New challenge to old discipline codes

6th September 1996 at 01:00
The teaching unions are facing another challenge to the disciplinary agreements inherited by the new councils from the former authorities, writes Neil Munro.

The Educational Institute of Scotland is already taking South Lanarkshire Council to an industrial tribunal over what the union claims is an arbitrary imposition of new procedures for disciplining teachers, which breaks the agreement reached with Strathclyde (TESS, June 7). The case is likely to be heard in November.

The EIS now looks as though it could be at loggerheads with Argyll and Bute Council on the same issue. Its finance and personnel committee agreed last week to place all its staff on the same disciplinary footing despite failing to reach agreement with the teaching unions.

The Argyll decision, which standardises eight different disciplinary procedures bequeathed by the previous authorities, has to be ratified by the full council on September 12. But Ken Wimbor, the EIS assistant secretary, warned: "We will wait and see how the council implements these procedures, but we will continue to oppose arbitrary changes which have not been agreed with the teaching unions" The EIS also claims that these changes breach EU employment regulations protecting staff as they transfer from one employer to another.

But Danny Longwill, Argyll's director of personnel services, points out that the main bone of contention between the two sides is the change to the dismissal procedures for teachers. This had nothing to do with the actual transfer of employees to the new council, he said, but resulted from the change to the legislation which no longer required education committee approval for the dismissal of teachers.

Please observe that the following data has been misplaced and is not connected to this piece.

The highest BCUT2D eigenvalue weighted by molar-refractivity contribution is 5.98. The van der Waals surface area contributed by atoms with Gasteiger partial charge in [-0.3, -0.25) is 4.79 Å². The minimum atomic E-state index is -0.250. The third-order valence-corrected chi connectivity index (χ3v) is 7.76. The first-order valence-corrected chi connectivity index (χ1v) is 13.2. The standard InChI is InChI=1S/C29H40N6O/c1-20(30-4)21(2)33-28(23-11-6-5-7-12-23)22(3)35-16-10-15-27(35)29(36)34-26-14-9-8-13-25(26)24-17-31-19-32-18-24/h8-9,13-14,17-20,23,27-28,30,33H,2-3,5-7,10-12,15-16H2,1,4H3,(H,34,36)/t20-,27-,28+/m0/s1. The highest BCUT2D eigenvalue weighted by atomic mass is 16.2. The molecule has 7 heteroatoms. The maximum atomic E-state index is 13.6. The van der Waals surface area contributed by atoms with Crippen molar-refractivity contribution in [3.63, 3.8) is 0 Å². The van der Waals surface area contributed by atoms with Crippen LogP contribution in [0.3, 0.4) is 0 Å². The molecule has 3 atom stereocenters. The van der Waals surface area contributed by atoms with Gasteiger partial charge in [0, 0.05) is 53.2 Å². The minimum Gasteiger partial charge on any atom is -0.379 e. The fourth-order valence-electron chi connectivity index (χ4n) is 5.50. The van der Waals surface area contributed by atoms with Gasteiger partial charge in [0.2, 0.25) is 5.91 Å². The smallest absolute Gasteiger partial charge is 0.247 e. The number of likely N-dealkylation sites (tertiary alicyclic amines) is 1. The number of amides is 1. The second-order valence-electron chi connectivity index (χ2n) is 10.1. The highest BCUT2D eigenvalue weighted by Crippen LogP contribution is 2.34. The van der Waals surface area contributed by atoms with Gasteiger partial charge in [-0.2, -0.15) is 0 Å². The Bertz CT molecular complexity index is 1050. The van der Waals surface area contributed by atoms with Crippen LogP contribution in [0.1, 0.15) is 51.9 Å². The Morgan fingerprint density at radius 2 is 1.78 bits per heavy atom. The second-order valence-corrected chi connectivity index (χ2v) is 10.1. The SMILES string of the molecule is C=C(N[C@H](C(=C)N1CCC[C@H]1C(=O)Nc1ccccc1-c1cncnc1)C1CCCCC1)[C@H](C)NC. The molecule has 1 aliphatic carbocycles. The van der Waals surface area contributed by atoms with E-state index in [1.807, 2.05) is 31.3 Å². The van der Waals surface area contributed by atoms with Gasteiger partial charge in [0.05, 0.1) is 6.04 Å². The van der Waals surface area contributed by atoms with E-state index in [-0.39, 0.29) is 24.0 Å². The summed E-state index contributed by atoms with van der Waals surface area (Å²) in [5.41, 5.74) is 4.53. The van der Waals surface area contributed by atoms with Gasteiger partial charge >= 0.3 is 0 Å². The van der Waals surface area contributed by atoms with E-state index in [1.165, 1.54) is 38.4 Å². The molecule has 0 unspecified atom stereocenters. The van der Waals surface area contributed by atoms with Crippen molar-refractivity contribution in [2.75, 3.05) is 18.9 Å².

The new procedures, which Mr Longwill stressed would not be implemented until senior managers were trained to operate them, stipulate staff dismissal decisions for all staff (with the exception of the chief executive) would be taken by senior management with a right of appeal to a special committee of councillors.

Mr Longwill said in his report that the aim was to treat all employees fairly and consistently without the "anomaly" of separate treatment for any one group. The unions said in their response, however, that "the incorporation of teachers within a procedure for all employees undermines the status of the teaching profession".

The EIS regards the South Lanarkshire tribunal case as crucial because it fears other councils are poised to take a similar stance.

But the tribunal hearing may offer no guide to other councils because it is likely to turn on the issue of consultation. Argyll and Bute maintains it has consulted the unions.

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